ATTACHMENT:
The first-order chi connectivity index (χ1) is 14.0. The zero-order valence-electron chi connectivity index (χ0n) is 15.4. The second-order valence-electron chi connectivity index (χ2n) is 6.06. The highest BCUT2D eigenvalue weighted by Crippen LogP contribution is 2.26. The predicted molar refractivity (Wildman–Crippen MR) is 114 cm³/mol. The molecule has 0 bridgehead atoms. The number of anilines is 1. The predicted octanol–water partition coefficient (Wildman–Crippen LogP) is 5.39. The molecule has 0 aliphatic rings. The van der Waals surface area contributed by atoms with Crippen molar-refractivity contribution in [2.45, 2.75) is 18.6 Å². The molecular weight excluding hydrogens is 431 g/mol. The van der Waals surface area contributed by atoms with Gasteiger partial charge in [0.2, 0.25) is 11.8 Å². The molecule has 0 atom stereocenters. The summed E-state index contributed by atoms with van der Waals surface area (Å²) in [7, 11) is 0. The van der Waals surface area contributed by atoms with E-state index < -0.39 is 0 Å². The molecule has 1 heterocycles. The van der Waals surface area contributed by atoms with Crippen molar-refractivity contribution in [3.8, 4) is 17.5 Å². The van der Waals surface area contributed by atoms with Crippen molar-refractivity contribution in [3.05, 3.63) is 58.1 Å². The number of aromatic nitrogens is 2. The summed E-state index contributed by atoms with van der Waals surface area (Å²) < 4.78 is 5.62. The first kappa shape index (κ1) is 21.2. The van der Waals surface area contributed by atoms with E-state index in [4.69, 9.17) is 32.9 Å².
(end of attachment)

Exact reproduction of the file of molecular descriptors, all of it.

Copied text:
The first-order chi connectivity index (χ1) is 14.0. The zero-order valence-electron chi connectivity index (χ0n) is 15.4. The second-order valence-electron chi connectivity index (χ2n) is 6.06. The highest BCUT2D eigenvalue weighted by Crippen LogP contribution is 2.26. The predicted molar refractivity (Wildman–Crippen MR) is 114 cm³/mol. The molecule has 0 bridgehead atoms. The number of anilines is 1. The predicted octanol–water partition coefficient (Wildman–Crippen LogP) is 5.39. The molecule has 0 aliphatic rings. The van der Waals surface area contributed by atoms with Crippen molar-refractivity contribution in [2.45, 2.75) is 18.6 Å². The molecular weight excluding hydrogens is 431 g/mol. The van der Waals surface area contributed by atoms with Gasteiger partial charge in [0.2, 0.25) is 11.8 Å². The molecule has 0 atom stereocenters. The summed E-state index contributed by atoms with van der Waals surface area (Å²) in [7, 11) is 0. The van der Waals surface area contributed by atoms with E-state index < -0.39 is 0 Å². The molecule has 1 heterocycles. The van der Waals surface area contributed by atoms with Crippen molar-refractivity contribution in [3.8, 4) is 17.5 Å². The van der Waals surface area contributed by atoms with Crippen molar-refractivity contribution in [3.05, 3.63) is 58.1 Å². The number of aromatic nitrogens is 2. The summed E-state index contributed by atoms with van der Waals surface area (Å²) < 4.78 is 5.62. The first kappa shape index (κ1) is 21.2. The van der Waals surface area contributed by atoms with E-state index in [4.69, 9.17) is 32.9 Å².